All of this work occurring in Brown’s mind is what connects him to the Emersonian tradition of Kantians. The point of “Young Goodman Brown” is that it doesn’t matter whether it was a dream or not. Brown has been changed by the experience because dream and reality both occur in our minds equally, the mind thus attaining its mediatory powers. It would seem, however, that because Brown has been changed by this particular experience he has also thereby lost to the forces of sin. The shape-shifting devil says that the knowledge he would bestow those who’ve traveled is “to know their secret deeds,” (62) of all your neighbors, “to penetrate … the deep mystery of sin….” (63) What knowledge is this? seems to be the question. At the outset of Brown’s journey, Hawthorne sets in contradistinction the lonely solitude of the traveler with the possibility of “passing through an unseen multitude.” (52) This “unseen multitude” eventually takes the shape of all his neighbors: “And all the unseen multitude, both saints and sinners, seemed to encourage her [Faith] onward.” (58) Even if we can commonsensically distinguish between saints and sinners, Hawthorne blurs them all together in Brown’s nightmare, the dark knowledge that we are all sinners.
The way in which Brown attains this knowledge is key and brings us back to Emerson. In the Orphic tradition that Emerson summons, the only true knowledge is that which breaks through the mediation of our minds to reality itself—the power of intuition. Whereas in a dark mood Emerson says “we do not see directly, but mediately,” (Emerson, 284) in a brighter mood Emerson seems to think that the truth of God is possible, though still not “second hand.” “What he [any other] announces, I must find true in me, or reject,” and this turn inward “is an intuition.” (76) Hawthorne’s counter—as the darker Emerson would surely agree—might be that all of these announcements, even our own, get bounced around the mediated internals of our reasoning minds. It is reasoning that gets Brown into trouble, listening to the devil.
The trick of the devil is his “reasoning as we go,” (Hawthorne, 53) “discoursing so aptly, that his arguments seemed rather to spring up in the bosom of his auditor….” (56) The reasoning that the devil teaches, which seems so natural in the “uncertain light,” (53) is that, if we harbor any sins in our own hearts, even living as if we did not, then could not any other, including those pure saints we esteem as being beyond sin entirely?
“Ye deemed them holier than yourselves, and shrank from your own sin, contrasting it with their lives of righteousness, and prayerful aspirations heavenward.” (62, italics mine)It is because Brown treats the possibility of goodness as coextensive with the existence of pure cases of purity that, having finally lost faith in this easily doubted notion, he becomes a storm of gloom, “a distrustful, if not a desperate man,” (64) treating everyone as a secret horrid sinner, lustful for the worst depravities. Forever after, Brown “shrank from the bosom of Faith….” (ibid.)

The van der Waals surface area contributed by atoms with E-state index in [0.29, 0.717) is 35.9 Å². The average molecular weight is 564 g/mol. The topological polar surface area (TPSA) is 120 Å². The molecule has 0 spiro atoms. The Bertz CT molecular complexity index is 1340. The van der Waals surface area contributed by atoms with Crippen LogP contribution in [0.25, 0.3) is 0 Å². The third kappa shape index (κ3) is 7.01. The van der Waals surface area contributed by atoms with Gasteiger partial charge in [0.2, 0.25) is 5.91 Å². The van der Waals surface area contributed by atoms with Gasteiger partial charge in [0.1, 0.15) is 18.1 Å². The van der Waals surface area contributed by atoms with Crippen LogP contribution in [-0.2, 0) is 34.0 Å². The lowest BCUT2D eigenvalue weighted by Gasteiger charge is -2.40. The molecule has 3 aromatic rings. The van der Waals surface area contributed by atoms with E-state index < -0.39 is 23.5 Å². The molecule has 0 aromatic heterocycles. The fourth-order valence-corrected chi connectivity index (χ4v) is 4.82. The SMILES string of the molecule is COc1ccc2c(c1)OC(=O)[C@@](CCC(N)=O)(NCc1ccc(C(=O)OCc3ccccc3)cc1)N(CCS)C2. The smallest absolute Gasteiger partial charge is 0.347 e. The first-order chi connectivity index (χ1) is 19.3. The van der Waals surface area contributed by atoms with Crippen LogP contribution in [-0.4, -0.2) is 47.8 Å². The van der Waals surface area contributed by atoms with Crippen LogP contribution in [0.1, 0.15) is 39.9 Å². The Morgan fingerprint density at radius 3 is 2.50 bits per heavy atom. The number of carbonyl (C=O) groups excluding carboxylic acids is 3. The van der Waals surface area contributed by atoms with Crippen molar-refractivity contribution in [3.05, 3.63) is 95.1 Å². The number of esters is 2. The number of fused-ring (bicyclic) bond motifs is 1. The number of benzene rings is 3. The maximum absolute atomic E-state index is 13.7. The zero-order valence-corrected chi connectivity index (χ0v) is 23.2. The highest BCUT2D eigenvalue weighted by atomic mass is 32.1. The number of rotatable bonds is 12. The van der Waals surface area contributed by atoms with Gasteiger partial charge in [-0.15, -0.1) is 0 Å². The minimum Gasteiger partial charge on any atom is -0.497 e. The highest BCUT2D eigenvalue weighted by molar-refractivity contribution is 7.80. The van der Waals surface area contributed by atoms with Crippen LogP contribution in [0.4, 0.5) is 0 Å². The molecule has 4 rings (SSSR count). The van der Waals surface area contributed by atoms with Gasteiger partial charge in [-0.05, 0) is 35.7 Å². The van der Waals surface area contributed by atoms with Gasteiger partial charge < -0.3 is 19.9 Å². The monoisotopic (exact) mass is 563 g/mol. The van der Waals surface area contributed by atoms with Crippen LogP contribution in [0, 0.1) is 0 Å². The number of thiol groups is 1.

The figure of Faith completes the allegory, for the significance is the setting of faith against doubt, and the triumph of doubt. Previous convictions of purity are shattered as Brown hears their whispers in the dark gloom of the wilderness. We should take the wilderness to be simply the living of life: we walk through life without truly knowing the hearts of our fellow-travelers, but—and this is key—only our own. “But, where is Faith?” (61) says Brown, and it is the loss that sinks us. By the same token, Hawthorne is suggesting to us how to climb out of despair—by the act of faith, faith and trust in our fellows. It is because Brown holds a particular view of good and evil that sinks him into depression. Brown has reacted to the uncertainty of our moral concepts, to the uncertainty over the Puritan good/evil dichotomy, one which holds for no mixed, ambiguous cases. Hawthorne isn’t sinking us into the despair of the Puritan Brown, he’s suggesting to us what mental furniture we can move around to reach different results.
Hawthorne casts the forest of “Young Goodman Brown” as a mental screen upon which the Puritan mind had projected their innermost, rejected desires, with for example Puritans imagining (and being titillated by) the image of Pagan orgies. Once you start reasoning, however, you start to pull at the thread that hangs the picture, you pull down the dichotomizing partition, illustrated here by the parentheses between “imagining” and “titillated.” This makes you, not an innocent, but as a reaction a “raging,” “gloomy” moralist. (60, 65) Brown’s paranoia of the forest is a paranoia of himself. This is, principally, why it doesn’t matter whether it’s a dream or not—it is real because he is changed by it. Literally real or a dream, it doesn’t matter to Goodman Brown. Rather than some form of direct intuition of reality, the results of which just get bounced around in the noggin anyways, Hawthorne, I believe, is suggesting that the knowledge of the self that reasoning brings is honesty with oneself and the repressed desires you harbor. Fear and paranoia—the Puritan mind—turns the breakdown of the partition into a peering into the abyss. Hawthorne thinks no such pure, sinful abyss exists and that social virtues like honesty with oneself and trust in others might replace it.
 Standard notation for the Critique of Pure Reason in Norman Kemp Smith’s translation lists both the first and second editions, and as A and B respectively.